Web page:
A Restaurant quality meal you can make in 10 minutes or less

Quick and easy meal ideas

Meals that look impressive, taste delicious and are a snap to make? You don't come across such miracles often, so I had to share this one.

A couple weeks ago I saw a beautiful brunch dish on Instagram. The poster was dining at a trendy NYC restaurant, and I'm sure her meal was pure perfection. I salivated over her photo, realizing I had an immediate urge to jump into it and take a bite of her rich and crunchy breakfast salad. Since I couldn't do that, though, I thought I'd try to recreate it instead.

What I made is elegant and simple. It is decadent and nutritious. It is delicious and artful, yet inexpensive and easy to make.  It's a poached egg nestled atop greens, and it took me less than 10 minutes to prepare. 

So how did I pull off this magical feat? Fortunately many Americans are lazy cooks, so I bought lots of items at the grocery store, already made. Here's how to make a delicious Caesar salad, topped with a poached egg or two:

  • Washed and cut Romaine lettuce
  • Multi-grain croutons. You can make your own, but these are also available in your grocery store
  • Caesar salad dressing
  • Anchovies, if desired
  • Shaved Parmesan,  Romano, and Asiago
  • Eggs
  • Mix Romaine lettuce, croutons, and salad dressing. Cut anchovies and add, if desired
  • Poach eggs: crack eggs and add to boiling water. Boil for 3 minutes
  • Sprinkle shaved cheese on top of lettuce
  • Place poached egg(s) on top of lettuce and salt and pepper to taste
  • Serve with fresh fruit and a great cup of hot coffee
That was easy, wasn't it? Make it next time your in-laws come over for brunch, and get ready to take in all the compliments. You deserve it.


How to develop healthy eating habits

When healthy choices are convenient, practical, and rewarding, they become good habits that keep us healthy and happy.

Makes sense, but how do you cultivate such habits?

In an effort to help the rest of us learn how to develop healthy eating habits, researchers from Cornell University analyzed 112 case studies that focused on healthy eating behaviors. The result is their acronym, CAN. If you make healthy food Convenient, Attractive, and Normal, they say, you will eat more of it. 

What does this mean for you? Here's how to put these ideas into practice:
  1. Make healthy food convenient by ensuring it is as easy to grab and go as a bag of potato chips
    1. Buy baby carrots already washed and peeled
    2. Cut and wash fruits and vegetables so they are ready to eat when you get hungry
    3. Keep nuts in your snack drawer
    4. Boil eggs and store for snacking
    5. Buy whole wheat crackers
  2. Ensure healthy food is attractive and enticing
    1. Store produce at eye level in your refrigerator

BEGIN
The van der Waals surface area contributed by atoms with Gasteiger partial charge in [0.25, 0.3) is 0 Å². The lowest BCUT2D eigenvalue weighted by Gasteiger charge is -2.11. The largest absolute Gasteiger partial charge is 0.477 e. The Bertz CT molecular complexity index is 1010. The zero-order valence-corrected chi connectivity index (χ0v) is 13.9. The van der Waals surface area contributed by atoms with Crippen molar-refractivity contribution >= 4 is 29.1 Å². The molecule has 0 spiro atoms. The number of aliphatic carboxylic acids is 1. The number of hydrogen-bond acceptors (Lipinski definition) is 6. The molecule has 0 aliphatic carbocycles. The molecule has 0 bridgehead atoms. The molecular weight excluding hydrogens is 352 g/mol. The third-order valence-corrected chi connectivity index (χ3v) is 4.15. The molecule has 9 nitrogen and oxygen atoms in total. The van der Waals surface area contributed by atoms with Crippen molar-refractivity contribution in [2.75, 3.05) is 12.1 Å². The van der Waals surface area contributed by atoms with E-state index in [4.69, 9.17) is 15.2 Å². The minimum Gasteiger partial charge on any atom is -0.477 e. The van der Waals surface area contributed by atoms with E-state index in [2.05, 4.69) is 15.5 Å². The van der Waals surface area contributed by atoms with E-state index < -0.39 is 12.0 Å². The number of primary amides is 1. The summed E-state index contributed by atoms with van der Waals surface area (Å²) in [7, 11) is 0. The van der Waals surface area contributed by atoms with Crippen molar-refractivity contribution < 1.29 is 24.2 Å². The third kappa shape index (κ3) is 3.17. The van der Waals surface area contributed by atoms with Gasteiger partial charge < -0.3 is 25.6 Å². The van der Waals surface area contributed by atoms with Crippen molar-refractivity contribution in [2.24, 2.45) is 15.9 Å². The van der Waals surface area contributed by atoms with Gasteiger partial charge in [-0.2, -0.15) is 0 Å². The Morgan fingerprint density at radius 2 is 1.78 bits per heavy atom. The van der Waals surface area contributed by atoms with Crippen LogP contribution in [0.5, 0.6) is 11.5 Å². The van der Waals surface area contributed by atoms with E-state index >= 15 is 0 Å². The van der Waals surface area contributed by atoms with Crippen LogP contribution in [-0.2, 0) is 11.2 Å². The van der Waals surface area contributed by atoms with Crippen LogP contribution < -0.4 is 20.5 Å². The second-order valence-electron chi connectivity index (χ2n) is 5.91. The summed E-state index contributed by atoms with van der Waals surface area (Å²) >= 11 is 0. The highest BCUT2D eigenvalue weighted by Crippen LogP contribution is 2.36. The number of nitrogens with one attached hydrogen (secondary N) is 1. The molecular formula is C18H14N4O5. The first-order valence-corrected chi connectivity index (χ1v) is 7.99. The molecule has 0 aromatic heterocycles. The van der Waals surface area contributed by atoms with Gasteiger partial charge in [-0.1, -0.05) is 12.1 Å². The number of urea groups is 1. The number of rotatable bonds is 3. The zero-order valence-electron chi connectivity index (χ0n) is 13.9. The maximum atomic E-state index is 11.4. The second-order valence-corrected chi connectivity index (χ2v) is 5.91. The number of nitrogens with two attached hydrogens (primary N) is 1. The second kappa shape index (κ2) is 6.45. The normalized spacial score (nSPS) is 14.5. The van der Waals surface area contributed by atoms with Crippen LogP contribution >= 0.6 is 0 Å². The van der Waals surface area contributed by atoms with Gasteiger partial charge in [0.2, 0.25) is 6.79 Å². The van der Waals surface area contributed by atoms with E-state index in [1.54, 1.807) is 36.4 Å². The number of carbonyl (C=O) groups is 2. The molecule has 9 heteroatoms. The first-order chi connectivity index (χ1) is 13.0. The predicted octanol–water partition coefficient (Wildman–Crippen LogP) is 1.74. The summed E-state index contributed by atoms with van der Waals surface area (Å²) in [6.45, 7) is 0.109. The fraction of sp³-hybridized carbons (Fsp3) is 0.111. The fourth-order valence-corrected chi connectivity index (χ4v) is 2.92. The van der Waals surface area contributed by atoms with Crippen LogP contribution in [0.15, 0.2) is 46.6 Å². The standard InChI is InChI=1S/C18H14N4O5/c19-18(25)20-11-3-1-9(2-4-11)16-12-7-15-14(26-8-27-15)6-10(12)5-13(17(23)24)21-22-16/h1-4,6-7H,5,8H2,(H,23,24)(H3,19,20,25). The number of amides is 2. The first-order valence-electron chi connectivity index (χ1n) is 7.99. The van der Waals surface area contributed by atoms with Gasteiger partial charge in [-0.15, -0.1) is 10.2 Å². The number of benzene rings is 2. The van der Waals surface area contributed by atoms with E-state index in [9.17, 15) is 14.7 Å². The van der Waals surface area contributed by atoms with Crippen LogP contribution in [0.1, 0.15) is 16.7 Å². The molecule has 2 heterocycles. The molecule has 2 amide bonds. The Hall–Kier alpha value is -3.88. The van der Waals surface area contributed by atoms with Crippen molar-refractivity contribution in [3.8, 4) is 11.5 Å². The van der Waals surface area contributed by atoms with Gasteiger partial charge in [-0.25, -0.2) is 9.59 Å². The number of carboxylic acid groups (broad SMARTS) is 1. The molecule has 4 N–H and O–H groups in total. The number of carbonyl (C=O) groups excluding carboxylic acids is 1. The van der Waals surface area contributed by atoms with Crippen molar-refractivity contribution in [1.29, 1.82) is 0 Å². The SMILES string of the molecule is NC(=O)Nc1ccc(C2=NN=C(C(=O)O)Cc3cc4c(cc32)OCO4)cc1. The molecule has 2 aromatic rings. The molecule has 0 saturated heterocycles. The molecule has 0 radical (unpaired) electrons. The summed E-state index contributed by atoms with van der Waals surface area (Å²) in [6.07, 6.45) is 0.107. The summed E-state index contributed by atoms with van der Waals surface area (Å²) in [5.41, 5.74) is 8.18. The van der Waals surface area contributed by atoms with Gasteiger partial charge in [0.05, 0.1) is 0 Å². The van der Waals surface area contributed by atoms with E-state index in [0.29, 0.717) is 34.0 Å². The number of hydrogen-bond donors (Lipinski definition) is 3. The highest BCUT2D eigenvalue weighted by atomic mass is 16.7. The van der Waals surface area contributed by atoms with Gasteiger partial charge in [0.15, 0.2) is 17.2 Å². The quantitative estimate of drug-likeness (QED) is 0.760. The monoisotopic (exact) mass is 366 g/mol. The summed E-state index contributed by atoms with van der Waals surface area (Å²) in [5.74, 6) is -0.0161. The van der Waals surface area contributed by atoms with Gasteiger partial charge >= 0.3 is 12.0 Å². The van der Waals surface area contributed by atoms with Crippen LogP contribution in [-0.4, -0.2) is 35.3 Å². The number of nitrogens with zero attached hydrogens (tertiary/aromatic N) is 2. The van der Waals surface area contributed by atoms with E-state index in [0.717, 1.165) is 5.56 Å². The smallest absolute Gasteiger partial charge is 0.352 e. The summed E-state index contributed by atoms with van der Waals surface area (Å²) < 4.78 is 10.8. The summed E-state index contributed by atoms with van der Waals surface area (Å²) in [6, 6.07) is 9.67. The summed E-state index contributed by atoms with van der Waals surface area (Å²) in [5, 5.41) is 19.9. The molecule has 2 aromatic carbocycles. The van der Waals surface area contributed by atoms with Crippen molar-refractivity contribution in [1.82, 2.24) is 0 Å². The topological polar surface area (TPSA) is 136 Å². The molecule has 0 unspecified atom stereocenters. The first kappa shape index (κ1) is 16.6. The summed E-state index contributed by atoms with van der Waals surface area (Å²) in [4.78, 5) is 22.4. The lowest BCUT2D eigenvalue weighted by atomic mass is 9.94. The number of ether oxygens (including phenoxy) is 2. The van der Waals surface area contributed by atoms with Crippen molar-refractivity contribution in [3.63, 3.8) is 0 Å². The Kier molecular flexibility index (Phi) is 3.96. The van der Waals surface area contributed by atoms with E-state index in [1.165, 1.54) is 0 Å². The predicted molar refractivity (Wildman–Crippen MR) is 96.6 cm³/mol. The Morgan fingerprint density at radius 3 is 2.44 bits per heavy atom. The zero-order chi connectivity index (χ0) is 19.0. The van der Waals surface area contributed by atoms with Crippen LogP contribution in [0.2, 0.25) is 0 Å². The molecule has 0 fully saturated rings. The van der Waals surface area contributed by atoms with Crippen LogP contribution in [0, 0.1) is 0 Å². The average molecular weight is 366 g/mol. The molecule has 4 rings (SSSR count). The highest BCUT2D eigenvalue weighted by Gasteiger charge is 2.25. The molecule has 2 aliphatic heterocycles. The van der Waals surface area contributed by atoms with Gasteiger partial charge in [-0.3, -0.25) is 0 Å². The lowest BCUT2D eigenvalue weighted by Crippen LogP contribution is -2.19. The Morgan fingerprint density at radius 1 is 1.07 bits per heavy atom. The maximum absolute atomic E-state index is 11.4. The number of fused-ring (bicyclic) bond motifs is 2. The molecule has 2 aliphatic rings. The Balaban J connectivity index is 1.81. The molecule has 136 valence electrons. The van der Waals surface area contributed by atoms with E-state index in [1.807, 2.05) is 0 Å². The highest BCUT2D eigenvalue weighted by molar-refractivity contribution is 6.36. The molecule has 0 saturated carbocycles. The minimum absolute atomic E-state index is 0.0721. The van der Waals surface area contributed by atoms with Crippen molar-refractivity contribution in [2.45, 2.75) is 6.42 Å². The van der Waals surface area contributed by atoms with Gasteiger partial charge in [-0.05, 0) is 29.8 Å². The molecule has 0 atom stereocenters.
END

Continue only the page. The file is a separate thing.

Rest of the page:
2. Place cucumber slices in water and cool it in your refrigerator in a pretty glass pitcher
    3. Put foods in appealing, see through containers
    4. Buy fruits and vegetables with deep color
    5. Keep a fruit bowl on your kitchen table, and fill it with colorful, seasonal fruits
  3. Normalize healthy foods so they become the obvious choice for you
    1. Keep healthy choices front and center in your kitchen
    2. Make unhealthy choices less convenient. Store desserts and chips on an inconvenient location that takes effort to access (above your refrigerator or behind the pots and pans)


How to improve your child's diet

Make healthy food choices easy to make

If you make healthier food available and easy to choose, kids will eat it. Researchers, whose study was published in Obesity, say removing unhealthy food from restaurant menus improves children's diets and increases revenue.

The researchers worked with a restaurant chain called Silver Diner. After the chain removed fries and sugared drinks from the menu, they added healthier sides and monitored the results.

What happened?

The number of kids who ordered healthy sides with their meals increased 54%, and revenue increased .79 for breakfasts and .19 for other items!

Restaurant managers, then, can help our children make healthier food choices without fear of remaining competitive, and you can do it without negative consequence at home, too. Here are some easy ways to implement the same principles in your own kitchen:

  1. Make healthy foods easily accessible: wash carrots, cherry tomatoes, cherries, and grapes. Slice apples, watermelon, peppers, and cucumbers. Boil eggs. Arrange in see-through containers and place in the refrigerator at your child's eye level
  2. Buy healthy snacks: load up on nuts, whole wheat crackers, Greek yogurt, unsweetened applesauce, dried fruit, and cheese